By Bob Woods
Late last year, a study from Basex said that e-tailers could lower shopping-cart abandonment rates by 20% and increase their sales by $20 billion per year by integrating into their Web sites presence services and instant messaging (IM). The $20 billion figure comes from the estimated value of merchandise left in those abandoned virtual carts, Basex said in its report.
Further support of the abandonment quandary came in the form of a report from Datamonitor. That study showed 69.4% of all potential online transactions in 2001 were abandoned. While most of the popular reasons for abandoning carts centered around processing time for purchases, security concerns and high shipping/handling costs, 8.1% of that 69.4% of stopped transactions were because retailers failed to offer consumers a method to have queries answered while they were shopping, Datamonitor said.
A new service from business-messaging and customer-service provider LivePerson Inc. and e-commerce product provider LaGarde aims to change all of that with a new and fully functional business messaging e-commerce platform.
LivePerson's Business Messaging product, which supports online sales and customer service, is now included in the LaGarde commerce platforms-StoreFront 5.0 and StoreFront Now. The user-friendly interface is available to shoppers by clicking the LivePerson Live Help button, which is automatically embedded into a merchant's Online store.
LivePerson's Business Messaging lets merchants chat with multiple individuals privately and simultaneously directly via their Web sites. Online customer service agents will also be able to use the LivePerson Click-to-Chat technology within e-mails, officials also said.
Here's how it works: When a shopper visits a StoreFront Now/LivePerson-enabled site, the merchant is immediately notified that a visitor is at the "front door." As customers move around the Web site, the merchant can "engage" them by proactively greeting them and inviting them to chat online. The merchant can then provide personalized assistance and even recommend items.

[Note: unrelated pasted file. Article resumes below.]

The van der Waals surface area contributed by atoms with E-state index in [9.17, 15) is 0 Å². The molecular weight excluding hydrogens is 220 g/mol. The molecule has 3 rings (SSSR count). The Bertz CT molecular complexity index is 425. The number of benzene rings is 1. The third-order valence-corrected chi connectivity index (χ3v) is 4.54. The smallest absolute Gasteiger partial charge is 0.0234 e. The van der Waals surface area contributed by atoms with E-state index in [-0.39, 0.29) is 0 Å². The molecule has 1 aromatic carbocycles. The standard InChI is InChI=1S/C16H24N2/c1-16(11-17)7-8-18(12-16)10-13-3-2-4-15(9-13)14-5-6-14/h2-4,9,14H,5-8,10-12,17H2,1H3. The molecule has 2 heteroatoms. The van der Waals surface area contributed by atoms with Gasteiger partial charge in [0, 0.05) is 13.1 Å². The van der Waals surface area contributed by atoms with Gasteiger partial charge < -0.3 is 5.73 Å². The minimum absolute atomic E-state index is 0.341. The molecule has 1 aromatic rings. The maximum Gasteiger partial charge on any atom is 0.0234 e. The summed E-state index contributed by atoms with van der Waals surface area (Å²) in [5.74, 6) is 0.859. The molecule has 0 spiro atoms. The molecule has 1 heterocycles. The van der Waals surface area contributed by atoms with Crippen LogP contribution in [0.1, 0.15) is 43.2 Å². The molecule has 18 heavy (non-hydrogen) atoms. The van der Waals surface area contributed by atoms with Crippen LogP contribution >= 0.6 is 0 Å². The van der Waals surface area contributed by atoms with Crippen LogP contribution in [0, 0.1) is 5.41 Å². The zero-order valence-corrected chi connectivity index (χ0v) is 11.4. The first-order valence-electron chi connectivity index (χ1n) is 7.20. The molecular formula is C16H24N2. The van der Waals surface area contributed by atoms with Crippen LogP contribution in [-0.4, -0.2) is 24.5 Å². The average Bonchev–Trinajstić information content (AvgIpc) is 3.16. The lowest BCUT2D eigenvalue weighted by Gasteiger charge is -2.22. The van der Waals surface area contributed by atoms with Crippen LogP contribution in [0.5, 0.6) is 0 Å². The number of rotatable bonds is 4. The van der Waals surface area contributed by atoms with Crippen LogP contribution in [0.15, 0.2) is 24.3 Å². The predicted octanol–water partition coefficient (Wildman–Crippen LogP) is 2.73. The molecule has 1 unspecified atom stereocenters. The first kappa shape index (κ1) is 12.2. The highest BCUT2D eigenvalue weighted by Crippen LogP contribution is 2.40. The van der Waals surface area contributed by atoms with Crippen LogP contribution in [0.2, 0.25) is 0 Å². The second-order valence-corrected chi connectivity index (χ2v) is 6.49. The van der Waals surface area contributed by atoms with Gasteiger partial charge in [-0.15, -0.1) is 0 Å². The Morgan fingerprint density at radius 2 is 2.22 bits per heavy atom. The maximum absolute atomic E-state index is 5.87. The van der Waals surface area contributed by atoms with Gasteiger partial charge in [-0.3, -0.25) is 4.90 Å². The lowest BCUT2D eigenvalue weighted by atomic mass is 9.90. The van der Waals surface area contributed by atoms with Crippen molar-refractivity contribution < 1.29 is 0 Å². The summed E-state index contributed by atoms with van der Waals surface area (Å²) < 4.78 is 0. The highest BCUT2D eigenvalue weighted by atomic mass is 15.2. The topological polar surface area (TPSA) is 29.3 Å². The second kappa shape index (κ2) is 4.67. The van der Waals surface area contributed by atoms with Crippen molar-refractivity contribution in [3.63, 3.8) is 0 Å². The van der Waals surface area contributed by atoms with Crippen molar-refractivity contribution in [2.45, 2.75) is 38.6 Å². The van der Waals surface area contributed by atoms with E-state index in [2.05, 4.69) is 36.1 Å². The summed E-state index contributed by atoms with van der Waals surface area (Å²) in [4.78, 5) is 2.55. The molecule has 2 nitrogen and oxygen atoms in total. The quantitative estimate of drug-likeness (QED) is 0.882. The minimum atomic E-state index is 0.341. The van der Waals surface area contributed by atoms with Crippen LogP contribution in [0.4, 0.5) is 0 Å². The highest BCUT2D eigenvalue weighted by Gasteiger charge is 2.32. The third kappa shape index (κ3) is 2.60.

Customers who need assistance also have the option to "speak" to the merchant by clicking the LivePerson button on their StoreFront Now site.
I recently visited a demo site to experience first-hand what the customer goes through when using a StoreFront Now/LivePerson site. We also got a chance to see how things run from the merchant's side of the equation.
First, the customer end of things.
When a visitor visits a StoreFront Now/LivePerson site, they'll see a button that says words to the effect of "Click here for live help." After the button is clicked, a IM-style window pops up with the site owner or a customer-service representative on the other site. At that point, a visitor can ask questions and "talk" with the company rep.
The system works well, too. There seems to be a bit of a lag between questions and answers, but that could be explained by the speed (or lack therof) of the person typing on the other side of the conversation.
A demo of StoreFront Now is available to Web users.